2. NCCN. http://www.nccn.org/professionals/physician_gls/pdf/sclc.pdf

4.5.2.b Non-small-cell lung cancer

Saad Khan

Enriqueta Felip

References

  1. ESMO clinical practice guidelines: lung and chest tumours. http://www.esmo.org/Guidelines/Lung-and-Chest-Tumours

  2. NCCN. http://www.nccn.org/professionals/physician_gls/pdf/nscl.pdf

4.5.2.c Mesothelioma

Saad Khan

Enriqueta Felip

References

  1. ESMO clinical practice guidelines: lung and chest tumours. http://www.esmo.org/Guidelines/Lung-and-Chest-Tumours

  2. NCCN. http://www.nccn.org/professionals/physician_gls/pdf/mpm.pdf

4.5.2.d Thymoma and thymic cancer

Nicolas Girard

Reference

  1. Girard N, Ruffini E, Marx A, et al. ESMO Guidelines Committee. Thymic epithelial tumours: ESMO clinical practice guidelines for diagnosis, treatment and follow-up. Ann Oncol 2015;26(Suppl 5):v40–55.

4.5.3 Gastrointestinal cancers

4.5.3.a Oesophageal cancer

Axel Grothey

Claus-Henning Köhne

Reference

  1. ESMO clinical practice guidelines: gastrointestinal cancers. http://www.esmo.org/Guidelines/Gastrointestinal-Cancers

4.5.3.b Gastric cancer

Axel Grothey

Claus-Henning Köhne

Reference

  1. ESMO clinical practice guidelines: gastrointestinal cancers. http://www.esmo.org/Guidelines/Gastrointestinal-Cancers

4.5.3.c Colon and rectal cancer

Claus-Henning Köhne

Axel Grothey

Reference

  1. ESMO clinical practice guidelines: gastrointestinal cancers. http://www.esmo.org/Guidelines/Gastrointestinal-Cancers

4.5.3.d Anal cancer

Axel Grothey

Claus-Henning Köhne

Reference

  1. ESMO clinical practice guidelines: gastrointestinal cancers. http://www.esmo.org/Guidelines/Gastrointestinal-Cancers

4.5.3.e Hepatobiliary cancers

Axel Grothey

Claus-Henning Köhne

Reference

  1. ESMO clinical practice guidelines: gastrointestinal cancers. http://www.esmo.org/Guidelines/Gastrointestinal-Cancers

4.5.3.f Pancreatic adenocarcinoma

Axel Grothey

Claus-Henning Köhne

Reference

  1. ESMO clinical practice guidelines: gastrointestinal cancers. http://www.esmo.org/Guidelines/Gastrointestinal-Cancers

4.5.4 Genitourinary cancers

4.5.4.a Renal cell cancer

Cora N Sternberg

Maria De Santis

References

  1. Choueiri TK, Escudier B, Powles T, et al. METEOR Investigators. Cabozantinib versus everolimus in advanced renal-cell carcinoma. N Engl J Med 2015;373:1814–23.

  2. ESMO clinical practice guidelines: genitourinary cancers. http://www.esmo.org/Guidelines/Genitourinary-Cancers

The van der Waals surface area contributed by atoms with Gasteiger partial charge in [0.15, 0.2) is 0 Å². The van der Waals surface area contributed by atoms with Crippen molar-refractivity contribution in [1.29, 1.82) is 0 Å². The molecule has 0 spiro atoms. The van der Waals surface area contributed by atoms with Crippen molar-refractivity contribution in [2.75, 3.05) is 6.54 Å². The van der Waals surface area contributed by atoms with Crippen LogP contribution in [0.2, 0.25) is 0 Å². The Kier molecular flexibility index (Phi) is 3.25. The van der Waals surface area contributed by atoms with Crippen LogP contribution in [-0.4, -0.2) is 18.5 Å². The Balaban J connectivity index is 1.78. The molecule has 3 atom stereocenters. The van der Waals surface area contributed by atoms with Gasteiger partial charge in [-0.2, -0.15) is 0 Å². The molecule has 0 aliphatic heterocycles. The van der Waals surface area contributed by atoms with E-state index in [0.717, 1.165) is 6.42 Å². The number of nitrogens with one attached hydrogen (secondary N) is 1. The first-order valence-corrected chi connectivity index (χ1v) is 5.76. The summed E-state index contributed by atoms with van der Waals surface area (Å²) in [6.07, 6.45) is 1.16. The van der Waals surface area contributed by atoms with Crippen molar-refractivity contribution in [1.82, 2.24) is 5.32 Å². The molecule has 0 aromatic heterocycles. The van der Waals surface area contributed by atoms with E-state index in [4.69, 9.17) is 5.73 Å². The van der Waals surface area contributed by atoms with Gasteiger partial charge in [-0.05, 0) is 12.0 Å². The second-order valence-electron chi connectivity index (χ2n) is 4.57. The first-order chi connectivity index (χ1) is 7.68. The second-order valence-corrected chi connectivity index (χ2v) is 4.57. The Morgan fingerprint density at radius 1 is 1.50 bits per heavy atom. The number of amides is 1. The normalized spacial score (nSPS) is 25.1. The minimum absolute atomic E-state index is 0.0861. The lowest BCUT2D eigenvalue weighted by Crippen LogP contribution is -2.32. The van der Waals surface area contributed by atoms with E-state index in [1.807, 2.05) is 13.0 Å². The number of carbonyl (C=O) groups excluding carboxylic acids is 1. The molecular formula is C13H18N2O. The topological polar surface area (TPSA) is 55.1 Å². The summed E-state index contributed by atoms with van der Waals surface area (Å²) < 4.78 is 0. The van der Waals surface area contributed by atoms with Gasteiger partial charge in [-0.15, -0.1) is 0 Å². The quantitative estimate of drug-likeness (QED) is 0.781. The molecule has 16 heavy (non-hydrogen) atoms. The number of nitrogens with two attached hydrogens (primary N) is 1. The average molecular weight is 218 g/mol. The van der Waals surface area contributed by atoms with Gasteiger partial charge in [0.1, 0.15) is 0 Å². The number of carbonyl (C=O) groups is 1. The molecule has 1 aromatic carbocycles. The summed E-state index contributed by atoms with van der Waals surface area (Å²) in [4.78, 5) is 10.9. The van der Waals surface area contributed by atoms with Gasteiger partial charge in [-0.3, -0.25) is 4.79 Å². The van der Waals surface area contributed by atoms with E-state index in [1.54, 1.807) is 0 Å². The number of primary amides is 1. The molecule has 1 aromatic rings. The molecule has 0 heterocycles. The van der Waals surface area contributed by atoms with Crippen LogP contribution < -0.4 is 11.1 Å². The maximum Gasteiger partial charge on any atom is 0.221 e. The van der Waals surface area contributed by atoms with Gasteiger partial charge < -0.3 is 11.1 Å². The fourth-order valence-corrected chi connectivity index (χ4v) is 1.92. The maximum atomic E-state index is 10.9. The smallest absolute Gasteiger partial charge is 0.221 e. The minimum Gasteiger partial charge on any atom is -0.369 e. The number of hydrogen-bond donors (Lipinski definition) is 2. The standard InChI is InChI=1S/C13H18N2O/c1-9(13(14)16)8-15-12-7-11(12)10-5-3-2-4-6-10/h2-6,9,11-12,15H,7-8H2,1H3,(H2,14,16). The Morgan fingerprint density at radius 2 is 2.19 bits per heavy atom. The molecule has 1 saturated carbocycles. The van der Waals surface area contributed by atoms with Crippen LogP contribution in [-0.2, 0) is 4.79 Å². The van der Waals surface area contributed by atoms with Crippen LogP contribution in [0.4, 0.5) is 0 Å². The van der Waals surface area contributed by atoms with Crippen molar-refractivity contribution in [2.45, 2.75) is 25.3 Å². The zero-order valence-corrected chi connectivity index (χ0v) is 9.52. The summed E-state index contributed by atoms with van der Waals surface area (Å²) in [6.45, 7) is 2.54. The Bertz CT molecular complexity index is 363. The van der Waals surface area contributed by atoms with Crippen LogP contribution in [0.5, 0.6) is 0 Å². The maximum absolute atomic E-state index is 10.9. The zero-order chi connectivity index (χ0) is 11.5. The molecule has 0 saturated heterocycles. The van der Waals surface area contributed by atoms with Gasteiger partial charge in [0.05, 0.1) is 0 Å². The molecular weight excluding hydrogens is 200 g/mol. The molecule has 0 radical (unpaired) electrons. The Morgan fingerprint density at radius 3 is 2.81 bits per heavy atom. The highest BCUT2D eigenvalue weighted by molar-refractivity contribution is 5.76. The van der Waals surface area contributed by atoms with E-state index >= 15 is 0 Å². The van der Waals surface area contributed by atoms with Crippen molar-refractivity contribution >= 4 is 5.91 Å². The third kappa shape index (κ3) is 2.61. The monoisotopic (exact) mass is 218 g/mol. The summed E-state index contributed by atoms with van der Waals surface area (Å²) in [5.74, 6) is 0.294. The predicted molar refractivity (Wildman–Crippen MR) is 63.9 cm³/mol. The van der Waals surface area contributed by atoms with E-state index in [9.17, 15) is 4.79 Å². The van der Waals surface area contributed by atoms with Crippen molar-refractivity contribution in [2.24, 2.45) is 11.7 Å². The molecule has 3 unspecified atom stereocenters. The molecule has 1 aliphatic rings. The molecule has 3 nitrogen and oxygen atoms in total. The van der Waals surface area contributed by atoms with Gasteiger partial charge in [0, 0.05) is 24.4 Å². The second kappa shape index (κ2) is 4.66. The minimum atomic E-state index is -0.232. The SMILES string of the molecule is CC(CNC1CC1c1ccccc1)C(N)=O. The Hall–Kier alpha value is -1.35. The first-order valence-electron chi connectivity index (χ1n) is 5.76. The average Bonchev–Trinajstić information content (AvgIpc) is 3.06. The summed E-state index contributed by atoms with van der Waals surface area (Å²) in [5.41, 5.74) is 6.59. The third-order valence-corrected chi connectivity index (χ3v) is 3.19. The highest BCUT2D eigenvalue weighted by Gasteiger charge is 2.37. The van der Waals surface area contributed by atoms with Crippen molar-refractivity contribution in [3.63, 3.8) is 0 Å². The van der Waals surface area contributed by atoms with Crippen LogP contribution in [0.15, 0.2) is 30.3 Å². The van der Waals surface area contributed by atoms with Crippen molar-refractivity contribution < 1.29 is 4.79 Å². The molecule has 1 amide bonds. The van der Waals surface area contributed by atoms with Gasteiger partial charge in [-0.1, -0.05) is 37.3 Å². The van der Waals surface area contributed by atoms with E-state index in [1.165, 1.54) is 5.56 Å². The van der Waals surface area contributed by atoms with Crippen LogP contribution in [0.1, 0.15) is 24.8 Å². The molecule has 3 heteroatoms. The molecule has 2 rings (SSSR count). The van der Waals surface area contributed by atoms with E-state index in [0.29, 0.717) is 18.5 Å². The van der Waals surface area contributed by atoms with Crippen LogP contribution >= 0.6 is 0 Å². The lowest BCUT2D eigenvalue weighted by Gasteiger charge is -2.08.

3. Motzer RJ, Hutson TE, Tomczak P, et al. Sunitinib versus interferon alfa in metastatic renal-cell carcinoma. N Engl J Med 2007;356:115–24.

  4. Motzer RJ, Hutson TE, Cella D, et al. Pazopanib versus sunitinib in metastatic renal cell carcinoma. N Engl J Med 2013;369:722–31.

  5. Motzer RJ, Escudier B, McDermott DF, et al. CheckMate 025 Investigators. Nivolumab versus everolimus in advanced renal-cell carcinoma. N Engl J Med 2015;373:1803–13.

  6. Patard JJ, Pignot G, Escudier B, et al. ICUD-EAU International Consultation on Kidney Cancer 2010: treatment of metastatic disease. Eur Urol 2011;60:684–90.

  7. Sternberg CN, Davis ID, Mardiak J, et al. Pazopanib in locally advanced and/or metastatic renal cell carcinoma: results of a randomized phase III trial. J Clin Oncol 2010;28:1061–8.

4.5.4.b Urothelial cancer

Maria De Santis

Cora N Sternberg

References

  1. Advanced Bladder Cancer (ABC) Meta-analysis Collaboration. Neoadjuvant chemotherapy in invasive bladder cancer: update of a systematic review and meta-analysis of individual patient data advanced bladder cancer (ABC) meta-analysis collaboration. Eur Urol 2005;48:202–5.

  2. Advanced Bladder Cancer (ABC) Meta-analysis Collaboration. Adjuvant chemotherapy for invasive bladder cancer (individual patient data), 2006. Cochrane Database Syst Rev 2006;(2):CD006018.

  3. Bajorin DF, Dodd PM, Mazumdar M, et al. Long-term survival in metastatic transitional-cell carcinoma and prognostic factors predicting outcome of therapy. J Clin Oncol 1999;17:3173–81.

  4. Bellmunt J, Theodore C, Demkov T, et al. Phase III trial of vinflunine plus best supportive care compared with best supportive care alone after a platinum-containing regimen in patients with advanced transitional cell carcinoma of the urothelial tract. J Clin Oncol 2009;27:4454–61.

  5. Bellmunt J, von der Maase H, Mead GM, et al. Randomized phase III study comparing paclitaxel/cisplatin/gemcitabine and gemcitabine/cisplatin in patients with locally advanced or metastatic urothelial cancer without prior systemic therapy: EORTC Intergroup Study 30987. J Clin Oncol 2012;30:1107–13.

  6. Bellmunt J, Fougeray R, Rosenberg JE, et al. Long-term survival results of a randomized phase III trial of vinflunine plus best supportive care versus best supportive care alone in advanced urothelial carcinoma patients after failure of platinum-based chemotherapy. Ann Oncol 2013;24:1466–72.